Mister Muni Manners
Photo by Flickr user annnna.
For better or worse, this can go straight into our warm-and-fuzzy category of Muni stories.
I was on a 49-Van Ness/Mission trying to get home one evening after work. It was a really nice day: one of several schizophrenic, nice weather vs. crappy weather ones we’ve been having. As usual, the bus was full by the time it got to my stop. I grabbed a spot, held on, and spaced out. Then, I hear the tiniest “excuse me.” It sounded like it came from a fairy sitting in someone’s pocket. I looked around and didn’t see anything, so I commenced spacing.
I heard it again, then looked down at a little boy sitting in a seat near me. He looked from me to his dad, who indicated that he should give up his seat for the nice lady (hey, that’s me!). But he had to say it himself: “would you like to sit down?” asked the tiniest, politest person I think I’ve ever met.
I thanked him, but declined the seat. On my way out, I told his pop that he had a really nice boy.
1) Yeah, yeah, I don’t care if pop only does that to get at the ladies. It’s still nice.
2) I’m not gonna lie, I think it’s bogus when men push me out of the way to get to a fresh seat first. Equal rights and chivalry aren’t mutually exclusive, after all. So it made me extra happy to see semblances of it on the bus.
3) Did I mention I was on the 49? And that something nice happened on it?
so you’re not annoyed when a woman pushes you out of the way to take a seat?
That sucks, too. Not as much, I’ll admit.
You really can’t have your cake and eat it too – coddling isn’t compatible with being respected as an equal.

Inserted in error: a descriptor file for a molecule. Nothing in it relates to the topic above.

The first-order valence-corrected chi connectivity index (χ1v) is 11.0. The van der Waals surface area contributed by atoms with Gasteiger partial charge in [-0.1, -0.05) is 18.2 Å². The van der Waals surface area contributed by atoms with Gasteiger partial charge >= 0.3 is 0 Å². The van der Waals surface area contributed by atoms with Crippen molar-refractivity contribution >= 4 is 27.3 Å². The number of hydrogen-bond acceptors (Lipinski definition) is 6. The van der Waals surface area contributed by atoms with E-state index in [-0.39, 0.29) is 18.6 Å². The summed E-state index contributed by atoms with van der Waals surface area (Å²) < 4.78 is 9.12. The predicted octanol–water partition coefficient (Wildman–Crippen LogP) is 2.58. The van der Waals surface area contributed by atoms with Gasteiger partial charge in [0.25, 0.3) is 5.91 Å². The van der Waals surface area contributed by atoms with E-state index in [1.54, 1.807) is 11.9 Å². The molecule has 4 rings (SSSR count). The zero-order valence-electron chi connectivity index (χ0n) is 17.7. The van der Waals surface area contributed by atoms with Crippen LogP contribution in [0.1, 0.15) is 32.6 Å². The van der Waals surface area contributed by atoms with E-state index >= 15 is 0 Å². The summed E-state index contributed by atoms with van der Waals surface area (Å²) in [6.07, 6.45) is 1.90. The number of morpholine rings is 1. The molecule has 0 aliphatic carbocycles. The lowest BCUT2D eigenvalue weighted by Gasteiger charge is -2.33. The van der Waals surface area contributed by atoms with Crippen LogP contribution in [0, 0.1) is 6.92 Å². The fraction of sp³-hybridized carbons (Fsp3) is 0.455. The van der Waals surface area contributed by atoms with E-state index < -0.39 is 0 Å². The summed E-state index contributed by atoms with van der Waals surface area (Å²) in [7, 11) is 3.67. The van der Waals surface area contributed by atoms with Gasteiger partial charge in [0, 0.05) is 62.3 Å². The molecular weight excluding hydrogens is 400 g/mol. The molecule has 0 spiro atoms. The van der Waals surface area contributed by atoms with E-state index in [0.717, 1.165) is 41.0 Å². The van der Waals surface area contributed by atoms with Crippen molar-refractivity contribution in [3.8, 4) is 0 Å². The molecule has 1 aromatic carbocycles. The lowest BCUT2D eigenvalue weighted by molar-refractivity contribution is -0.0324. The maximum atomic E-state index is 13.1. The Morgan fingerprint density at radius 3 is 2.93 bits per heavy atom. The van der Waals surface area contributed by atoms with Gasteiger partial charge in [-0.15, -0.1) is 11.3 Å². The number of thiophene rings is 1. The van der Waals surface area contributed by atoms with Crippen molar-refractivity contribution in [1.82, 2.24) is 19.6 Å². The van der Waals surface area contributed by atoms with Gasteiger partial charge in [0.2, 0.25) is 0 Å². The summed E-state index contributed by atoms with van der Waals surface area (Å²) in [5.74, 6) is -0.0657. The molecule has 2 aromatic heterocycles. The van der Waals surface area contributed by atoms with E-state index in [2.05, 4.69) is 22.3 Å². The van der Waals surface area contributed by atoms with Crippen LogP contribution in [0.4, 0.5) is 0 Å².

Rude is rude and courteous is courteous – there is no call to make #2 about gender instead of able bodied-ness.
miss-the-point-of-the-post comment of the day. thanks!
That is a precious story and it is oh so good to hear that some children are still be taught (and retaining!) manners and a sense of courtesy. It always warms my heart to see a well-behaved child. Too often I find myself amazed and frustrated at children allowed to run rampant, getting in everyone’s way and not corrected for rude behavior (often because the parent is too busy chatting on their cell phone or something equally annoying).
Yeah, I get it, kids can be hard to handle, they like to run around and are naturally not very conscious of or concerned with what’s going on around them. But this is what parents are for, to discipline, to set examples and teach their children consideration and common courtesy. Otherwise they will grow into unruly adolescents and eventually rude adults who will likely in turn raise their offspring to be devoid of manners.
Thanks for sharing your story, there is hope after all!
Of course, we Manner Ladies are tickled to see etiquette in action – at any age!